GLOBE Telecom, in partnership with the DQ Institute, an international think tank, has completed the initial results of the 2018 DQ World study, a first in the Philippines that was presented to the World Economic Forum in Davos, Switzerland last February.
The study measures the digital intelligence quotient (DQ) of Filipino youth through pilot surveys in public schools around the country. It serves as a benchmark to nurture and improve the digital intelligence of the nation.
Globe worked closely with the Department of Education (DepEd) to roll out the survey in 12 global Filipino schools (GFS). The results of the study can be viewed at the 2018 DQ Impact Report (www.dqinstitute.or/2018dq_impact_report/).
The PH 2018 DQ study showed that the country’s screen time management score stands at 96, lower than the global average of 100. The score is the first step in determining the country index, representing one of eight areas of digital citizenship education that Filipino students must complete to determine the Philippines DQ index.
The screen time score measures how children aged eight to 12 manage one’s screen time, multi-tasking, participation in online games and using social media with self- control. A score of 100-115 means children are more responsible and has moderated use of the internet. A score below 85 means children can be potentially exposed to one or more cyber-risks or exhibiting unhealthy habits of digital usage.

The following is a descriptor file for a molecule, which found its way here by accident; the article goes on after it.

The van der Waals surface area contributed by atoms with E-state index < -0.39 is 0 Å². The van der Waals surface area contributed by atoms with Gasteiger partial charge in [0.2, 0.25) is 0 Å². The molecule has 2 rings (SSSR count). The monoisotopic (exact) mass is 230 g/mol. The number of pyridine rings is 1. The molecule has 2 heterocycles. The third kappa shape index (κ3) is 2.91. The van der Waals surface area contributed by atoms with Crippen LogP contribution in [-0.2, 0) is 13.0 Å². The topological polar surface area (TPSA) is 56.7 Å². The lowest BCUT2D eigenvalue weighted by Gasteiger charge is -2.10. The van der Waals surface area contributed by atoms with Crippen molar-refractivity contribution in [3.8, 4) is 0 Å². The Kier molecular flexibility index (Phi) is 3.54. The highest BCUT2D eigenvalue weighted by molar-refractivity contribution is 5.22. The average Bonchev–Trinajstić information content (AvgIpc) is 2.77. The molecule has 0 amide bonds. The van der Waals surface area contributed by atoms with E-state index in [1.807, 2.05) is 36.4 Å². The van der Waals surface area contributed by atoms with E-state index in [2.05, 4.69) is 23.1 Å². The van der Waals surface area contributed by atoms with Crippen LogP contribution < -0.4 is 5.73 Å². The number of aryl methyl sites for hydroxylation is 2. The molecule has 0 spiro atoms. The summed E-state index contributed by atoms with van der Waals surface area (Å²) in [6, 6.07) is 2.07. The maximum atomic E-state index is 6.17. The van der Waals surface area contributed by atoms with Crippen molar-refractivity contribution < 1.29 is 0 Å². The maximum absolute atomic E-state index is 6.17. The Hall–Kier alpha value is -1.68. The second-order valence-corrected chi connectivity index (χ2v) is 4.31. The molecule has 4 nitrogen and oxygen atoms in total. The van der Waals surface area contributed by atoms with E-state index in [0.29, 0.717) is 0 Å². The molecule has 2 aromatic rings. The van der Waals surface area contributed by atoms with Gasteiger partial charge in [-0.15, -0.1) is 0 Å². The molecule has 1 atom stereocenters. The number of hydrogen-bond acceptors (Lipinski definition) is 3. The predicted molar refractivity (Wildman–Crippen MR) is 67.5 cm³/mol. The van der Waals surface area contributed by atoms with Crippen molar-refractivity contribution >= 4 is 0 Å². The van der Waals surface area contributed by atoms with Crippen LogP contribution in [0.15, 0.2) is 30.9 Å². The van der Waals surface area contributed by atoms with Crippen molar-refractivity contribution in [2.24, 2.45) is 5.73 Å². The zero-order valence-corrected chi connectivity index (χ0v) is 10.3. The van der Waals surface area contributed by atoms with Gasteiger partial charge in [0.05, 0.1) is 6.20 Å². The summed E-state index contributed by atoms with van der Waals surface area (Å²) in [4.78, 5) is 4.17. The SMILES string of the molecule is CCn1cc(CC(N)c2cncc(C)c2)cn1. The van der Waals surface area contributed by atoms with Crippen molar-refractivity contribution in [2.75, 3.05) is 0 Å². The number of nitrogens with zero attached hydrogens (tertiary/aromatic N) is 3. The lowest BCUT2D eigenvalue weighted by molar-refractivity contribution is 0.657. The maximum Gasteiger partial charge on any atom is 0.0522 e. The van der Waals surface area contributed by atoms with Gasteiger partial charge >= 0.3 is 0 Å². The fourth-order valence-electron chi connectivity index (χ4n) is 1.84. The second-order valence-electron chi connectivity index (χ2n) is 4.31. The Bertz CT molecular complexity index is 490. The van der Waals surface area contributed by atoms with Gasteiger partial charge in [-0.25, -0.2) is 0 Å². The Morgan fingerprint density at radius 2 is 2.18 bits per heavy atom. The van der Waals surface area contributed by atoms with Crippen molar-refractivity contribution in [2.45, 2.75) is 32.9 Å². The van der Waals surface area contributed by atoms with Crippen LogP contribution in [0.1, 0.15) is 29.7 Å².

The aspiration is to have a screen time management score of above 115, which means children can be considered as relatively disciplined users of digital media and technology.
Aside from screen time management, the other areas of digital citizenship education to complete the country’s DQ index include digital citizen identity, privacy management, critical thinking, digital footprints, digital empathy, cyber security management and cyber-bullying management.
Since the Filipino students’ screen time management is lower than average, it is recommended that students learn about safe digital use before they own any mobile device or actively engage in digital media.
The study also showed that the average Filipino child spends about 34 hours per week in front of digital screens for entertainment alone, two hours higher than the global average. About 53 percent of the students access the internet through their own personal mobile phones, while 41 percent access the internet through their family computers. Among the top activities cited are watching videos, using a search engine, playing games, listening to music and creating social media profiles.
DQ is defined as the sum of technical, mental and social competencies essential to digital life. (PR)